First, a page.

They finally assembled all of the body except for the penis, which had been eaten by a fish. Isis then created a replacement part for the phallus and mated with her husband, becoming pregnant with her son Horus. Osiris had been brought back to life successfully by Isis but, because he was incomplete, could not rule the world as he had before. He instead descended to the underworld to become the righteous judge and ruler of the land of the dead.

Love History?

Sign up for our free weekly email newsletter!

Ancient Egyptian Mythology (4)

Horus (sometimes known as Horus the Younger to differentiate from Horus the brother of Osiris) was raised in secret to protect him from Set and, having grown to manhood, challenged his uncle for the rule of his father's former kingdom. The battle raged for eighty years until Horus defeated Set and banished him from Egypt to dwell in the arid deserts (though there are many variants of this story and, in some, Horus and Set agree to divide the kingdom and, in others, Set is destroyed). Horus then ruled with his mother Isis and aunt Nephthys as his counselors and harmony was again restored to the land.

The Importance of Ma'at

Although there are many different versions of this myth, the one element which remains standard in all of them is the concept of harmony which is disrupted and must be restored. The principle of ma'at was at the heart of all of Egyptian mythology and every myth, in some form or another relies upon this value to inform it. The historian Jill Kamil writes: “Storytelling played an important part in the lives of the ancient Egyptians. The deeds of the gods and kings were not written in early times and only found their way through oral tradition into the literature of a later date” (Nardo, 52). It is interesting to note that, no matter what era the tales were first composed in, the principle of harmonious balance, of ma'at, is at the heart of them all.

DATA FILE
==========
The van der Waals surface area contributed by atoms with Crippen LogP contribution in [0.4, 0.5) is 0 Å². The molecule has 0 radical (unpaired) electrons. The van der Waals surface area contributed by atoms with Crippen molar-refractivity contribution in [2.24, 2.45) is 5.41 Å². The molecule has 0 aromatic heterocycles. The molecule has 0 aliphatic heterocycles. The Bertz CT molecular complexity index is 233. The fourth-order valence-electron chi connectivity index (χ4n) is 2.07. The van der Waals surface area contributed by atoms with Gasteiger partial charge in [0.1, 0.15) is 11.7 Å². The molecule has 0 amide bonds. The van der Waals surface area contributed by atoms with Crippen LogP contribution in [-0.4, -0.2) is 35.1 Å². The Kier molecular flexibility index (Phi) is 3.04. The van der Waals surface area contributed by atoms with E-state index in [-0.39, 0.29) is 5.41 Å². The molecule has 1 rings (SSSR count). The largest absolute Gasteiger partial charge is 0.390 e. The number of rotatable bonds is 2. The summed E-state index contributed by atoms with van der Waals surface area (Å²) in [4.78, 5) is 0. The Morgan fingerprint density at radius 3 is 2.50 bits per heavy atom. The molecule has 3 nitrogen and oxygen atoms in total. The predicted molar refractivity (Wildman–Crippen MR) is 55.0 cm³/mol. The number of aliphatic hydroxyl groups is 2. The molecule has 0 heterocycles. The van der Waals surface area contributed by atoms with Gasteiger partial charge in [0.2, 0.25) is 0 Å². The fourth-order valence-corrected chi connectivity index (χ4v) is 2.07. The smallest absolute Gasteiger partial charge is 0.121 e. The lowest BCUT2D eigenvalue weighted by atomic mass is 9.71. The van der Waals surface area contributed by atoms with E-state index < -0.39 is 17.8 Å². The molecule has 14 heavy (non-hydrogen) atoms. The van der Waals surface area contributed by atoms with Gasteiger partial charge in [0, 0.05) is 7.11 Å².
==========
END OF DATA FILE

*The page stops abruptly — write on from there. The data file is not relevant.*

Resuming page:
The repulsing of Apep [Apophis], the evil dragon-like creature that lurked on the horizon, was [a] popular tale. Each evening, at sunset, it tried to stop the passage of the setting sun through the underworld. If the sky was clear, it indicated an easy passage; a blood-red sunset showed a desperate battle between the forces of good and evil; but the sun was the victor and there was always a new dawn. [The Egyptians] told tales of how the vegetation that died with the harvest was reborn when the grain sprouted, just as the sun-god 'died' each evening and was reborn the next morning. (Nardo, 53-54)

Everything in the universe was thought to be maintained in a constant balance without a terminus and, as human beings were a part of that universe, they too participated in this eternal balance. Ma'at was made possible by the underlying force which existed before creation and made all aspects of life possible: heka. Heka was the magical power which enabled the gods to perform their duties and sustained all life and was personified in the god Heka who also allowed for the soul to pass from earthly existence to the afterlife.

Ancient Egyptian Mythology (5)

When the soul left the body at death, it was thought to appear in the Hall of Truth to stand before Osiris for judgment. The heart of the deceased was weighed on a golden scale against the white feather of Ma'at. If the heart was found to be lighter than the feather, the soul was allowed to move on to the Field of Reeds, the place of purification and eternal bliss. If the heart was heavier than the feather, it was dropped on to the floor where it was eaten by the monster Ammut (the gobbler) and the soul would then cease to exist.